Chairman Pro Tempore Mark Billingsley (left) asked some hard questions of Shelby County Assessor Melvin Burgess during his presentation, but Billingsley later thanked Burgess for taking the time to come out and explain his proposed budget. (Photo: Dr. Sybil C. Mitchell)

It’s budget season again.

Meaning it’s time for those budget hearings by the Shelby County Commissioners which allow department directors and office holders to make their pitch for full funding of the upcoming fiscal year. The new fiscal year begins July 1.

Wednesday morning’s meeting opened with Shelby County Assessor of Property Melvin Burgess making the case for an increase in next year’s fiscal budget by $147,352.

“Shelby County operates differently from the rest of the state appraisers,” said Burgess. “We have auditors in Shelby County, and we want to qualify them to be appraisers with two courses, Appraisals 101 and 102. And we are understaffed right now.

“We keep hitting a ceiling because we can only pick up 42,000 personal property accounts,” Burgess continued. “We should be picking up 100,000 personal property accounts. All that money is just left on the table.”

Commission Chairman Van Turner presided over the hearing until he had to leave. Chairman Pro Tempore Mark Billingsley stepped in during the commissioners’ question-and-answer session with Burgess.

In addition to the personal property, Burgess said that he is also looking at PILOTs (Payment In Lieu of Tax) for corporations whose deferment of tax payments will be expiring or have already expired.

“I have a list of PILOTS, Electrolux and some others,” said Burgess. “If I can get additional appraisers, we can go after that money. With additional staffing, we should bring in $4 million in the appraisers office. For the increase we are asking for, that would be an 84 percent ROI, return of investment.”

Turner admitted that the case for finding the additional money needed in the Assessor’s Office was a strong one.

“We are in this deficit situation because the tax rate was taken down from 4.09 to 4.05,” he said. “There was six, seven eight million in surplus some years, and we were wondering how to best use it. We should have kept the tax rate at 4.09, but now we are here.

“It is unsavory to a lot to people for the tax rate to increase,” Turner said. “But you are saying that if you can get more clerks and assessors on staff, you could bring in more revenue. I think it’s pretty safe to say that finding the money you need is a priority.”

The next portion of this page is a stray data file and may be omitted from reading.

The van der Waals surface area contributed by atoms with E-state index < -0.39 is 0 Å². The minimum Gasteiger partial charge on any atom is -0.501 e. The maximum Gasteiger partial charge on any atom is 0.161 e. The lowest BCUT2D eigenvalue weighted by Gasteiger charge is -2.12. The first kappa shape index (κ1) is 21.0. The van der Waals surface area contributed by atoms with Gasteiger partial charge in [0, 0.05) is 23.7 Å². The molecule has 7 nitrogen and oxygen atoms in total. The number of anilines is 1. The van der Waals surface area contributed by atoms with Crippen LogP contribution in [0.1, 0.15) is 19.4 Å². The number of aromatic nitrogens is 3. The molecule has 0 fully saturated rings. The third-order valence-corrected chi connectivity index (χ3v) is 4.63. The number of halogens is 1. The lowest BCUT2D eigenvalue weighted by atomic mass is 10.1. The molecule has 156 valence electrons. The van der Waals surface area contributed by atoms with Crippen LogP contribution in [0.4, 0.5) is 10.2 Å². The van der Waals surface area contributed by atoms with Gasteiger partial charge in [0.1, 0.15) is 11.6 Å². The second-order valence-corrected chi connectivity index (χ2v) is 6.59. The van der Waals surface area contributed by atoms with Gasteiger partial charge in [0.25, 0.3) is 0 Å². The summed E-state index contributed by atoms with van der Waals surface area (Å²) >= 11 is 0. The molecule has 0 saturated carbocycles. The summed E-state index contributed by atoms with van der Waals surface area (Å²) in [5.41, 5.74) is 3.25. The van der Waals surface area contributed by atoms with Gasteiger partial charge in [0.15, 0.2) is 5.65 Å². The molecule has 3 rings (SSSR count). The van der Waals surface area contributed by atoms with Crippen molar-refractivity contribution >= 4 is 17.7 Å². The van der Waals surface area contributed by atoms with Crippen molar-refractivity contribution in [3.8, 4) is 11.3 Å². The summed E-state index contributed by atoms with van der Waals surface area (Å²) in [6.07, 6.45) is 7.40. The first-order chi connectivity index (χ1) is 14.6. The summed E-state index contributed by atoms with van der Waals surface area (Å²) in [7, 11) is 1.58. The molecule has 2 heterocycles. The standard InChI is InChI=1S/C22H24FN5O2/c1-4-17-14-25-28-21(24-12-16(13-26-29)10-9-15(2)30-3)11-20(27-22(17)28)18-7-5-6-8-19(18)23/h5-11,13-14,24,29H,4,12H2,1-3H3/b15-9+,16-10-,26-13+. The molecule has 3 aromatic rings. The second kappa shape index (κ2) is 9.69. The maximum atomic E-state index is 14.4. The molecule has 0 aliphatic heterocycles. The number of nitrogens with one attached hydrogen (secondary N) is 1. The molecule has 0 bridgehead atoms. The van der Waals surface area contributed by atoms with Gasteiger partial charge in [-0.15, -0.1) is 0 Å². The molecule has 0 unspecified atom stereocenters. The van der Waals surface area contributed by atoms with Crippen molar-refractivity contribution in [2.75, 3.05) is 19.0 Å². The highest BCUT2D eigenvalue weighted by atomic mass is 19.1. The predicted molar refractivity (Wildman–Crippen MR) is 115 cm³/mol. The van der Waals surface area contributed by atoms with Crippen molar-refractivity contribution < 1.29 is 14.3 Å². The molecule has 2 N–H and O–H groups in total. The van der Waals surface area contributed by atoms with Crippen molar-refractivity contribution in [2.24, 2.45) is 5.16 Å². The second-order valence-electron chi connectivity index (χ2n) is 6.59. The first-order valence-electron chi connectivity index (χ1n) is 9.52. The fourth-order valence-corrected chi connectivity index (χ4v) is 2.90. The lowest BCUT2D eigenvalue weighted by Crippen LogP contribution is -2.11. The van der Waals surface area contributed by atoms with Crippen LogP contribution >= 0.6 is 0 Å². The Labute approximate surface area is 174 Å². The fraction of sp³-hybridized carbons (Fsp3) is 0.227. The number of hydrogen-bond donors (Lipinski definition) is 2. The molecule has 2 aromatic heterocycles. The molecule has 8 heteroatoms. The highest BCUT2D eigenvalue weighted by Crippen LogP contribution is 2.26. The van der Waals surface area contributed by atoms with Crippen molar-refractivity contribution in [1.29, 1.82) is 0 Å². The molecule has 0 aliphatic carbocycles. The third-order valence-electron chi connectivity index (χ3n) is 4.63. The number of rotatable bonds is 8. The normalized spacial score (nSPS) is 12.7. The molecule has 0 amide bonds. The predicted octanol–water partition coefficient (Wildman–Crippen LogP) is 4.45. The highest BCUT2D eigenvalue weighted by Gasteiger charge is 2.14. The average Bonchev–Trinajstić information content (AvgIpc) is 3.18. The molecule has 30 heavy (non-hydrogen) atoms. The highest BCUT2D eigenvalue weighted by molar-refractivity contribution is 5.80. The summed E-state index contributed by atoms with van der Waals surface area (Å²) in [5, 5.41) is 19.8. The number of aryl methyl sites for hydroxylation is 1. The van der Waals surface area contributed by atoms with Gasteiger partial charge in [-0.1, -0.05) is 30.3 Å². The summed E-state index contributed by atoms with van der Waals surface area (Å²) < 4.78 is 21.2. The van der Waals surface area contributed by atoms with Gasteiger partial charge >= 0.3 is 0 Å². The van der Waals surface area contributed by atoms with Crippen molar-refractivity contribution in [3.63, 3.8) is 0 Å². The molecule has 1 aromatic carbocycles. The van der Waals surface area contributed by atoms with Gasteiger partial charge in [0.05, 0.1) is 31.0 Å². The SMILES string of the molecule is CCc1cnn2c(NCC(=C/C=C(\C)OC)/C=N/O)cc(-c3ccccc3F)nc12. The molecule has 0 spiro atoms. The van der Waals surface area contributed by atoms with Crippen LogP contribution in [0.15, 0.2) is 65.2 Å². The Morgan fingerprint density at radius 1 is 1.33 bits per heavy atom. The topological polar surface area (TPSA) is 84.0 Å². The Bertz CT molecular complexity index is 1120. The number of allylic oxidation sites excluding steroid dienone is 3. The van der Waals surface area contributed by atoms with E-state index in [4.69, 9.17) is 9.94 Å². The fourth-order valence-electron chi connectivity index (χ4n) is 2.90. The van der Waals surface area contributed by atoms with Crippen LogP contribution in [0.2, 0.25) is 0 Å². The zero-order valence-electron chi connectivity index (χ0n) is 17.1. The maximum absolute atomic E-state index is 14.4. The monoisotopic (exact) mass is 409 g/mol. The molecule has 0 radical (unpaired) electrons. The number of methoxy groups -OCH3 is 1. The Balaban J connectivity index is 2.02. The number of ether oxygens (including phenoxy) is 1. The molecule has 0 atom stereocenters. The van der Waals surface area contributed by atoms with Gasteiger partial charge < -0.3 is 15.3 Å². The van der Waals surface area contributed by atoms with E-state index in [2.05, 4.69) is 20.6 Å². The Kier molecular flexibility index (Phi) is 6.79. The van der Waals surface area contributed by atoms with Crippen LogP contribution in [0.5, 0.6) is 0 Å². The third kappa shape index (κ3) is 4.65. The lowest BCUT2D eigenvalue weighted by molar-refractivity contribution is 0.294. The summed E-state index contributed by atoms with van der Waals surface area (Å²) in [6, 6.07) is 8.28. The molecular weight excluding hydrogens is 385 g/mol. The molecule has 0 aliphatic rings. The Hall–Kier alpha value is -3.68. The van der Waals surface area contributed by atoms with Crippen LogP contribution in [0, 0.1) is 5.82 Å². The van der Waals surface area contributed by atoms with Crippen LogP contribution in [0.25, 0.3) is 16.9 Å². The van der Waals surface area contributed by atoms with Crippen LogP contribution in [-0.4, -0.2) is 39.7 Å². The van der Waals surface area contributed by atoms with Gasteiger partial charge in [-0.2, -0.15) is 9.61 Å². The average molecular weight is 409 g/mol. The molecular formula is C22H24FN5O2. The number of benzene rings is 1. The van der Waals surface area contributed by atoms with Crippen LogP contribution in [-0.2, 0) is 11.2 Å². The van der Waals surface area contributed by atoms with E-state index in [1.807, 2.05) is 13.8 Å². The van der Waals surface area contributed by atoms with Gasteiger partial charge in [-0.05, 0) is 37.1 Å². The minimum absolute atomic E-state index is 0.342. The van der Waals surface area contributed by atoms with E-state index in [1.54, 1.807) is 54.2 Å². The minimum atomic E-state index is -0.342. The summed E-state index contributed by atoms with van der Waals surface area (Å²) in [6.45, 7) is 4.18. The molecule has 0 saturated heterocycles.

Shelby County Mayor Lee Harris submitted a budget of $1.3 billion for the next fiscal year, committing to not raising the property tax rate. He was present, but did not take part in Burgess’ discussions with commissioners.

Some push back came from Commissioner Brandon Morrison who asked Burgess for copies of his budget for the last two fiscal years. She was adamant that the tax rate not be raised to fund his request.

“You are asking for an increase in funding this fiscal year,” she said. “But Shelby County presently has the highest taxes in the state. I am in favor of holding the line on a tax rate increase. I would not support it.

“I just want to see the budget for your office over the past two years,” Morrison continued. “We should be looking at how the money has been spent and to make sure we are doing our best in managing our citizens’ dollars.”

Budget Chair Eddie Jones praised Burgess’ effort to get the Assessor’s Office back up to maximum operation.

“I just want to commend you for what you are doing to get it back up to speed,” said Jones. “We will be looking at the budget, trying to prioritize, move things around and make things happen as we prioritize. That’s why the budget is called a proposed budget. We will determine some priorities.

“You are asking an increase of $147,352 for additional staff and training. And the office will generate $4 million.” Jones added. “With everything given to us from the mayor’s proposed budget, your office definitely has priority.”

Burgess said he was pleased, for the most part, with how his presentation was received.

“I’m asking for $147,000, and I’m projecting that we will bring in $4 million,” he said. “That’s an 84 percent return. You can’t beat that. It’s a no-brainer, I feel confident that the commissioners understood that.”